On December 17, 2007, APPA and forty other organizations, including NASUCA, PULP, Public Citizen, other utility consumer advocates, and groups representing large industrial customers joined in a motion to FERC in a proceeding involving all the organized spot markets to scrutinize whether those markets are properly designed, and whether the market rates they establish are just and reasonable.
FERC had sought public comment on just four organized spot market issues:
- the role of demand response
- long-term power contracting
- market monitoring, and
- responsiveness of RTOs and ISOs
- Electricity consumers of all stripes recognize that the problems in the organized markets run much deeper than the current investigation is probing
- FERC needs to broaden the scope of its proposed investigation to address the core issue of whether the private spot markets are producing unjust and unreasonable wholesale power prices
- Certain large utilities in RTO regions are earning supra-competitive profits far in excess of returns on investments in other enterprises having corresponding risks
- Rates consumers pay in the functionally deregulated regions where the private spot markets are setting wholesale rates are consistently higher than rates in traditionally regulated areas and are increasing faster
- Price increases in prices in organized spot market areas are only partially due to increases in fuel prices
- Other non-cost-of-service related factors, including the exercise of market power, also play a significant role in higher rates of organized spot markets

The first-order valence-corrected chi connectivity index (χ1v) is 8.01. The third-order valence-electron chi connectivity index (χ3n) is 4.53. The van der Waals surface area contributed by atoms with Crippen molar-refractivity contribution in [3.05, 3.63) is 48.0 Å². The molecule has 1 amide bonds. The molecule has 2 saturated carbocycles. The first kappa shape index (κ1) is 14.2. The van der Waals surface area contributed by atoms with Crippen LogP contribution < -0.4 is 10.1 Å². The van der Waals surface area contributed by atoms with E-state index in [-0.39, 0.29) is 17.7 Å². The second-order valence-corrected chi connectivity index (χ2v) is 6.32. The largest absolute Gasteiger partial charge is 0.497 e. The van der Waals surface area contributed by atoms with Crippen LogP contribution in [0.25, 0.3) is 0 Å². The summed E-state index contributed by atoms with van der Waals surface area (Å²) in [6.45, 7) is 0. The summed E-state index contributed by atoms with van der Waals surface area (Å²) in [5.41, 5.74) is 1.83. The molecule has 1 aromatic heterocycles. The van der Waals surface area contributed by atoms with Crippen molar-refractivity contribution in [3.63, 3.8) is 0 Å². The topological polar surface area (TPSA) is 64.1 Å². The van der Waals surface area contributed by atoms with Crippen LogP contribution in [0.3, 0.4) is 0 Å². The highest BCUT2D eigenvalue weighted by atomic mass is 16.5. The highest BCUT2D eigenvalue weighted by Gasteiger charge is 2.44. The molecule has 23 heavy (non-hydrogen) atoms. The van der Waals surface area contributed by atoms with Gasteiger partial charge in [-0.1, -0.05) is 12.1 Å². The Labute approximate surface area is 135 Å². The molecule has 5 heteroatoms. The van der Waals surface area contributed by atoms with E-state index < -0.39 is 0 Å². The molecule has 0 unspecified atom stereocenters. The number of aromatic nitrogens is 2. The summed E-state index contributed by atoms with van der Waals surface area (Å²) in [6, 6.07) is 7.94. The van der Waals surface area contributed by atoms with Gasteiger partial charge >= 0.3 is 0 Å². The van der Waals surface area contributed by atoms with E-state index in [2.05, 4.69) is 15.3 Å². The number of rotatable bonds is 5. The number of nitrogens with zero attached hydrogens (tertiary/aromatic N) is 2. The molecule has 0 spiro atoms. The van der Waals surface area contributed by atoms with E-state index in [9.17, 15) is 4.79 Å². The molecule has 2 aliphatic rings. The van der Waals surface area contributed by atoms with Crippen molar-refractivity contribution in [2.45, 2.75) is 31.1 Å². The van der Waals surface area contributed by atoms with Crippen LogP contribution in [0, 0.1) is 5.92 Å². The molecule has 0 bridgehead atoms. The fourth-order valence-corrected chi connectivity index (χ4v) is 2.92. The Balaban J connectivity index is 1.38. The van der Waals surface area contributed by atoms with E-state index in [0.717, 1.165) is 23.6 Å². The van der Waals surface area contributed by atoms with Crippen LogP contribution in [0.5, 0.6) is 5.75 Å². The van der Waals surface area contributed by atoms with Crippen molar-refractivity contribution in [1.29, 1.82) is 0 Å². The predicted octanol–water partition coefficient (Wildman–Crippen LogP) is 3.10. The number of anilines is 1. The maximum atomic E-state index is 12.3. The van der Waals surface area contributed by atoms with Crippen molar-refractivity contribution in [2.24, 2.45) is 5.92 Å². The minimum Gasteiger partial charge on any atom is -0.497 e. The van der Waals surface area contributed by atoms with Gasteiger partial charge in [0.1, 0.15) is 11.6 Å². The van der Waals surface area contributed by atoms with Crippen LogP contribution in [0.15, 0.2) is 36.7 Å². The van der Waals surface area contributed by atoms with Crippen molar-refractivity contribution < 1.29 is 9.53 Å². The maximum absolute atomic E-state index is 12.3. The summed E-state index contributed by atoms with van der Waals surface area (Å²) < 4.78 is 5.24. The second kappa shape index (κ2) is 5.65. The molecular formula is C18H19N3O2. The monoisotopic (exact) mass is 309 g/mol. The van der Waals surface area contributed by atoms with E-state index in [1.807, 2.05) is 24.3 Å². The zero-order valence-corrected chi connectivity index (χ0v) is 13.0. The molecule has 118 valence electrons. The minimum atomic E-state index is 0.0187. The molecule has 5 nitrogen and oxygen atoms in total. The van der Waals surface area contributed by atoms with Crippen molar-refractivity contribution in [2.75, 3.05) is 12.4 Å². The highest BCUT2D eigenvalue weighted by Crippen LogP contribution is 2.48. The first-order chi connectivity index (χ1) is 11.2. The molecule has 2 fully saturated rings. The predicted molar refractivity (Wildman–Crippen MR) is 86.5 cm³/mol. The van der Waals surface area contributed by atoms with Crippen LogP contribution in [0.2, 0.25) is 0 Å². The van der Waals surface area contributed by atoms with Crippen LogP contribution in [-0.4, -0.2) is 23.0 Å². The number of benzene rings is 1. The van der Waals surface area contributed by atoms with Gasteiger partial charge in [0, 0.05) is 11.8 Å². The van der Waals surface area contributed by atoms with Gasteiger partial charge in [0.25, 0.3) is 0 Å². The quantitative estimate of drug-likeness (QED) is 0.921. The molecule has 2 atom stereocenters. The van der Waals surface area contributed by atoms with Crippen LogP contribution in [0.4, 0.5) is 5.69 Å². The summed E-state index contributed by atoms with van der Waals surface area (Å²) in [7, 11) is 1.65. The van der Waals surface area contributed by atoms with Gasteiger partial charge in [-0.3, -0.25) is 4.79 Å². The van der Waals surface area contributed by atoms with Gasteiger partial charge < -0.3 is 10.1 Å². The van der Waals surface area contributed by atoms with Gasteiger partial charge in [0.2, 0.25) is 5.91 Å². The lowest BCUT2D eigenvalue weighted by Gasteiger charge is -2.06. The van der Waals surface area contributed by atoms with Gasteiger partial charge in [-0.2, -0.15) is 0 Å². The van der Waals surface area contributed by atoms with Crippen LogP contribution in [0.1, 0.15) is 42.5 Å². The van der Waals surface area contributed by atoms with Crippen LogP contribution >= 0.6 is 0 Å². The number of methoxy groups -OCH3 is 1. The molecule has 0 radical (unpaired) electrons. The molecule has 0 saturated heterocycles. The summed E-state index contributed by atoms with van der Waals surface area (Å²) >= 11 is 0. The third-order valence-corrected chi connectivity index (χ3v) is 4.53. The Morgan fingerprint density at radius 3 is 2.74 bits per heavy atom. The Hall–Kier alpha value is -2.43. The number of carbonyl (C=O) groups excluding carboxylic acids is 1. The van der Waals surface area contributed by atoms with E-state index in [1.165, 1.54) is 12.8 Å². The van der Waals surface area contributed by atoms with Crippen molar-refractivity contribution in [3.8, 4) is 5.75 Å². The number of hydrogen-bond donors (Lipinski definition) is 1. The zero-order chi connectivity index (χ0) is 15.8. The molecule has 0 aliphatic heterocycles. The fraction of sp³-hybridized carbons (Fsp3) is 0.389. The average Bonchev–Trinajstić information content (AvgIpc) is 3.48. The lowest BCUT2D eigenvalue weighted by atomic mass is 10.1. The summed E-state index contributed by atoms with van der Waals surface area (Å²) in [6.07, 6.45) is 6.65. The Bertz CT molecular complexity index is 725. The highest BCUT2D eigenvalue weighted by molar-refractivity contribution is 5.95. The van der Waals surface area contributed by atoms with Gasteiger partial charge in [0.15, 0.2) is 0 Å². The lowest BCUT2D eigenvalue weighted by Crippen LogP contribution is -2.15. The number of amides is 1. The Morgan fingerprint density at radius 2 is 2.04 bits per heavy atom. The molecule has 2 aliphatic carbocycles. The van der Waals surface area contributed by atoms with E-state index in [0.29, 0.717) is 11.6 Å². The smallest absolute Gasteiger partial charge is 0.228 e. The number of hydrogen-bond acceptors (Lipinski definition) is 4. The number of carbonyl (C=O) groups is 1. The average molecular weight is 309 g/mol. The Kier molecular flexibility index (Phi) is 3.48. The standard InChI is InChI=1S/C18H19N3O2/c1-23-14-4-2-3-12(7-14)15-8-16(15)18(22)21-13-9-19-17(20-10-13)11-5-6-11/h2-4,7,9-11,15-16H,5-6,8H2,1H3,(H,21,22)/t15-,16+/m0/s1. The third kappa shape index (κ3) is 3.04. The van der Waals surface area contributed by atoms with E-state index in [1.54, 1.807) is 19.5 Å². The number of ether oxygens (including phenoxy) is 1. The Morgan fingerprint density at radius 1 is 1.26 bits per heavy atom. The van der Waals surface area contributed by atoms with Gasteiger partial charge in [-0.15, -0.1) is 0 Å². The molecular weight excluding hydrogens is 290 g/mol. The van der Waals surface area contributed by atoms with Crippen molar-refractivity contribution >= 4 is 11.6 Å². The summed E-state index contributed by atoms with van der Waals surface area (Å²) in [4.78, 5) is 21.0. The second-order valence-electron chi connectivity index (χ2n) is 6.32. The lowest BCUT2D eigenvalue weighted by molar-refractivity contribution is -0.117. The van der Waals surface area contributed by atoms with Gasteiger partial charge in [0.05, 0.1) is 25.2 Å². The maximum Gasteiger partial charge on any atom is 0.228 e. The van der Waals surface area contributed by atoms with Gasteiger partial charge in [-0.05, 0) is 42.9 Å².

- High prices and high rates of return have not attracted new investment and supply in the regions with private spot markets
- the absence of significant market power
- the existence of free entry to and exit from the market by suppliers in response to "price signals"
- the existence of an optimized resource mix to assure inframarginal revenues earned by generators are just and reasonable
- the absence of impediments to long-term contracting, and
- price-responsive demand, short-term substitution alternatives, and demand elasticity
If the Commission’s investigation reveals unjust or unreasonable rates, contracts, or practices, it must take action to address them. Chairman Kelliher has pointed out that, in such circumstances, declining or failing to act simply is not an option that is lawfully available to the Commission. He has stated, quite correctly, that “[t]he legal duty of the Commission to prevent unjust and unreasonable rates and undue discrimination or preference in the sale of wholesale power or interstate transmission by jurisdictional sellers is absolute; the Commission does not have the discretion to ignore them.” The Undersigned Parties therefore urge the Commission to investigate this issue, to fulfill its statutory obligation.